If you haven’t noticed…it’s almos August, which means I’ll be getting an extra paycheck next month. Perhaps I will buy a few thousand McChickens from McDonalds, maybe I’ll give this extra paycheck to one of my lucky readers, but most likely I will be boring and throw it in the good ol’ savings account. Totally un-sexy… I know.

I know I’m not the only person that gets paid every two weeks. How do you manage? What works best for you!?

I’ve been doing a lot of blogging lately about real estate and the stock market. The last two years have been insane for both markets. Epic and unsustainable are some of the adjectives that come to mind for the recent  gains.

The general consensus amongst PF nerds is that one should strive to buy low and sell high. Today, I’ll make the argument that one should Buy low AND Buy high.

One of the Seattle Real Estate blogs I read repeatedly says this is a terrible time to buy a house in Seattle because of the recent market appreciation. This bothers me for a few reasons: 

A house is a home first, an investment second.

I have to pay to live somewhere, right? Real estate is one of the only investments I can think of that satisfies a basic human need, shelter. Even if my house lost all of its monetary value, it still provides ME value. If your WaMu stock loses all of its monetary value, you have nothing.

As long as you can afford it. Who cares how much it costs. 

Just cause the market went up doesn’t mean your budget should. If you find a house that you like – in your price point – you should not refrain from buying it just because it was $20,000 less last year. Milk was also cheaper in 1995, so are you not going to pick that up at the grocery store next time you run out? Which leads me to my next point…

Buying high is a good thing.

I mean, that’s they way the stock and real estate markets works right? They should both be setting new highs every day. Okay well maybe not every day, but over the long haul the trend is supposed to be (and always has been) up. Why do we act scared or surprised when the Dow sets a new record?

THAT’S WHAT IT IS SUPPOSED TO DO!!!!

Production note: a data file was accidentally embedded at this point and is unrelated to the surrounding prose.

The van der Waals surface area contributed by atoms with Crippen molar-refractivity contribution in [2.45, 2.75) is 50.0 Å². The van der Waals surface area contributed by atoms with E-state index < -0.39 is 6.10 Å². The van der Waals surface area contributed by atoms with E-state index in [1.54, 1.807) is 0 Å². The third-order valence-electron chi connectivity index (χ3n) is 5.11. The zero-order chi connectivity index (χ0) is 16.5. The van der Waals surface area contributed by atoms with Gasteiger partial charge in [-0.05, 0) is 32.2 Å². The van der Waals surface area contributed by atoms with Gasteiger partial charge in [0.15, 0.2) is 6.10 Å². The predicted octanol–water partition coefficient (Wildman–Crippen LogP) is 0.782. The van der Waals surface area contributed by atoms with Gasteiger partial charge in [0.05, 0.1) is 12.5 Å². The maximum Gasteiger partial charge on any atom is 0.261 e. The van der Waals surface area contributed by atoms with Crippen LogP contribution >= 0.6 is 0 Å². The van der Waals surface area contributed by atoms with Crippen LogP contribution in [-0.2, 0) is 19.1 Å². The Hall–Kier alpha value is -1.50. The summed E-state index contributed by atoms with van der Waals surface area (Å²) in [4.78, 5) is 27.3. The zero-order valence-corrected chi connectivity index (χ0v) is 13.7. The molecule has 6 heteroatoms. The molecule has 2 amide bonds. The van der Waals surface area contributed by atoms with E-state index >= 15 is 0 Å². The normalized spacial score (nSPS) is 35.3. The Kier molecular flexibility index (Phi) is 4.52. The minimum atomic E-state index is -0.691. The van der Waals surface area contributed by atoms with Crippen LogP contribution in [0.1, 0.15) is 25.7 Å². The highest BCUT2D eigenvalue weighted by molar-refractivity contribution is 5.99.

I get that one might argue the importance of buying low and selling high when it comes to short-term investments. But who the crap buys a house with the intentions of selling it two years later? That’s stupid, or at least speculative at best. Two years from now the housing market may be down, but I bet you a billion dollars twenty years from now the market is up. I don’t really care if my house is worth $300,000 or $320,000 today, when it is going to be worth $700,000+ thirty years from now. Sure, it would be nice to time the market, unfortunately no one can do that without taking a gamble.

Moral of the story kids: The market being at all time highs should be reassuring that the market is performing as expected.

Meet baby ninja

June 25, 2014

He’s 8lbs even and a lady killer. We love him… even if he kinda looks like an alien

27 comments Read the full article →

Today I become a dad

June 23, 2014

And this is the only picture I could find to summarize how I feel about that.     Wish me and Girl Ninja luck

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Analysis Paralysis

June 22, 2014

If you live in The States you’ve probably been to Costco. While the store is practically busting at the seams with stuff, Costco typically only carries about 4,000 unique products behind its walls. Your much smaller local grocery store, however, carries around 40,000 different products. So what’s the deal?  Costco understands psychology and analysis paralysis. If you’re like […]

2 comments Read the full article →